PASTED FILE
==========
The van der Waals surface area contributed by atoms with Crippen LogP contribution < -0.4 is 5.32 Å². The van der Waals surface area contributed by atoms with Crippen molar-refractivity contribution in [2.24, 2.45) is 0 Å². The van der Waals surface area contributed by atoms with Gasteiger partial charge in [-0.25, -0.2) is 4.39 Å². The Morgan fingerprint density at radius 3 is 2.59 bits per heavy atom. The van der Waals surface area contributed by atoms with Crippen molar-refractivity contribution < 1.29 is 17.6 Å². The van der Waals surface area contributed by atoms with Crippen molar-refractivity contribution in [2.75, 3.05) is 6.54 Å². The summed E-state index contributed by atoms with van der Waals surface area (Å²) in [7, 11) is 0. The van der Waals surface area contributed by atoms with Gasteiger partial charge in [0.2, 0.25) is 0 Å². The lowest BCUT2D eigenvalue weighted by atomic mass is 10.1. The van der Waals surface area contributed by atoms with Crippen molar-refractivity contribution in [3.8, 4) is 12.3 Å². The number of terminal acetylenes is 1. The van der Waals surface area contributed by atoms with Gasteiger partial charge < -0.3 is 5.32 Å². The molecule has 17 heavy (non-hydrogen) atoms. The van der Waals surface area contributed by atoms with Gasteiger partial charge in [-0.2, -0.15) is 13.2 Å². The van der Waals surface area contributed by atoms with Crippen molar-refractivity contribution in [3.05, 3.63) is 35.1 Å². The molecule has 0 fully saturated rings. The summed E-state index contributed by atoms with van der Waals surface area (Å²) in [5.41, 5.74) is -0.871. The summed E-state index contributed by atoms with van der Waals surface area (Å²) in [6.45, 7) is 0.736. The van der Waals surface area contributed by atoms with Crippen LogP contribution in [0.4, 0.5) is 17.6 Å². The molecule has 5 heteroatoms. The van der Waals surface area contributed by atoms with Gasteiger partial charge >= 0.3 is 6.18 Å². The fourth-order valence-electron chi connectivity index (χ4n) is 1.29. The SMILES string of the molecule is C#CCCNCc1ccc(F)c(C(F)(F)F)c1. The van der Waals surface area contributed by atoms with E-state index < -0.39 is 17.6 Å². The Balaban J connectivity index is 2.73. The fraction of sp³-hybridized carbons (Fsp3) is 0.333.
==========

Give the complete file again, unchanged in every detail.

The van der Waals surface area contributed by atoms with Crippen LogP contribution < -0.4 is 5.32 Å². The van der Waals surface area contributed by atoms with Crippen molar-refractivity contribution in [2.24, 2.45) is 0 Å². The van der Waals surface area contributed by atoms with Gasteiger partial charge in [-0.25, -0.2) is 4.39 Å². The Morgan fingerprint density at radius 3 is 2.59 bits per heavy atom. The van der Waals surface area contributed by atoms with Crippen molar-refractivity contribution < 1.29 is 17.6 Å². The van der Waals surface area contributed by atoms with Crippen molar-refractivity contribution in [2.75, 3.05) is 6.54 Å². The summed E-state index contributed by atoms with van der Waals surface area (Å²) in [7, 11) is 0. The van der Waals surface area contributed by atoms with Gasteiger partial charge in [0.2, 0.25) is 0 Å². The lowest BCUT2D eigenvalue weighted by atomic mass is 10.1. The van der Waals surface area contributed by atoms with Crippen molar-refractivity contribution in [3.8, 4) is 12.3 Å². The number of terminal acetylenes is 1. The van der Waals surface area contributed by atoms with Gasteiger partial charge < -0.3 is 5.32 Å². The molecule has 17 heavy (non-hydrogen) atoms. The van der Waals surface area contributed by atoms with Gasteiger partial charge in [-0.2, -0.15) is 13.2 Å². The van der Waals surface area contributed by atoms with Crippen molar-refractivity contribution in [3.05, 3.63) is 35.1 Å². The molecule has 0 fully saturated rings. The summed E-state index contributed by atoms with van der Waals surface area (Å²) in [5.41, 5.74) is -0.871. The summed E-state index contributed by atoms with van der Waals surface area (Å²) in [6.45, 7) is 0.736. The van der Waals surface area contributed by atoms with Crippen LogP contribution in [0.4, 0.5) is 17.6 Å². The molecule has 5 heteroatoms. The van der Waals surface area contributed by atoms with Gasteiger partial charge >= 0.3 is 6.18 Å². The fourth-order valence-electron chi connectivity index (χ4n) is 1.29. The SMILES string of the molecule is C#CCCNCc1ccc(F)c(C(F)(F)F)c1. The van der Waals surface area contributed by atoms with E-state index < -0.39 is 17.6 Å². The Balaban J connectivity index is 2.73. The fraction of sp³-hybridized carbons (Fsp3) is 0.333.